Another Flash

In response to the prompt: Alpha Male. 500 word limit.

Office Space No. 9

K’Fara-nu was shown into the warehouse; the motion triggered the overhead lights, revealing the exhibit. It took up half of the floor space. Its four walls – equal in length – were made entirely of glass.

D’Jaka-ta elaborated. ‘It is to resemble what was once their working environment; crammed office cubicles, no privacy, back-to-back desks… the tension in there is palpable, and often entertaining.’ D’Jaka-ta, curled limbs with K’fara-nu and led her closer to the huge glass box.

It offered a view of a devastated scene. What she was sure had once been orderly rows of desks and carefully arranged partitions was now a landscape of overturned furniture and destroyed hardware. In the centre was a pile of desks and chairs, arranged as if being readied for a bonfire. K’Fara-nu questioned it.

‘It’s not that,’ replied D’Jaka-ta. ‘It’s a vantage point. No doubt we’ll see shortly. Keep an eye on the remaining humans.’ Heeding the instruction, K’Fara-nu’s stalks twitched in readiness.

They toured the perimeter of the exhibit and found some huddled together in a den made of partition walls, the roof held up with long-empty water coolers. Pale and sickly, their business suits hung off their angular frames. ‘How regularly do they need feeding?’

‘We drop it in twice a day, but some of the weaker ones struggle to get enough.’ D’Jaka-ta waved a tail at the stacked boxes in another corner of the warehouse. ‘Prepacked sandwiches, mainly.’

‘I see. What’s this one doing?’ K’Fara-nu pointed to a female sat cross-legged near the glass wall. She was flicking and flexing her fingers above her lap and holding a fixed stare at a patch of nothing just in front of her.

‘She thinks she’s still working, tapping away at one of their computers. Sad, really.’ D’Jaka-ta slapped a limb against the glass, but the human did not break her gaze, or the repetitive action.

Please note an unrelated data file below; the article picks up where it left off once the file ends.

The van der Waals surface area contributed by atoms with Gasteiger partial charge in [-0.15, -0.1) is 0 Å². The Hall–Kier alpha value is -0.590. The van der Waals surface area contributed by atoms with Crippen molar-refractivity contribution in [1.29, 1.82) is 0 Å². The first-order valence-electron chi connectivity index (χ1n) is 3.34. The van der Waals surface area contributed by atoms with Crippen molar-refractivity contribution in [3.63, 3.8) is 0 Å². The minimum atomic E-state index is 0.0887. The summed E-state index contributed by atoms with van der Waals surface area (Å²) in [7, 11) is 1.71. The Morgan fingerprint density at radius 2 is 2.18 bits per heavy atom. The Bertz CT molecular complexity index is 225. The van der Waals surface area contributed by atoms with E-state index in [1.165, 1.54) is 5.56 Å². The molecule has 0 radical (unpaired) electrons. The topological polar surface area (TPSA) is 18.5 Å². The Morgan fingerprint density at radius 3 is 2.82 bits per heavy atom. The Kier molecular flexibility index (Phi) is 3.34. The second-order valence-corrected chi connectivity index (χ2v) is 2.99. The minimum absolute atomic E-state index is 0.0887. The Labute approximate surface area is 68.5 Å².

‘Is it cruel to keep them locked up this way?’

‘They did it to themselves anyway before we came. They used to call it The Rat Race, or Swimming With Sharks. Ironic, as sharks and rats are far more intelligent and would never do this to themselves. It seems humans couldn’t live up to their own analogies. Oh look, here he comes!’

Their attention was drawn to the vantage point. Atop of the structure crouched a male, muscular; his shirt tight, some buttons popped. His tie hung loosely around his thick neck. He barked out what K’Fara-nu assumed were orders and pointed aggressively to all corners. A chunky gold watch still adorned his wrist.

The other humans came out of their holes and ran around aimlessly, panic-stricken, without purpose but active nonetheless. ‘He’s the Alpha,’ explained D’Jaka-ta. ‘He still feels he has to demonstrate his power, even though they can do nothing productive. Those that don’t scurry he won’t allow to eat at the next food drop. Poor creature still thinks he’s in charge!’

K’Fara-nu slid back and took in the whole exhibit. She nodded. ‘I’ll take it.’

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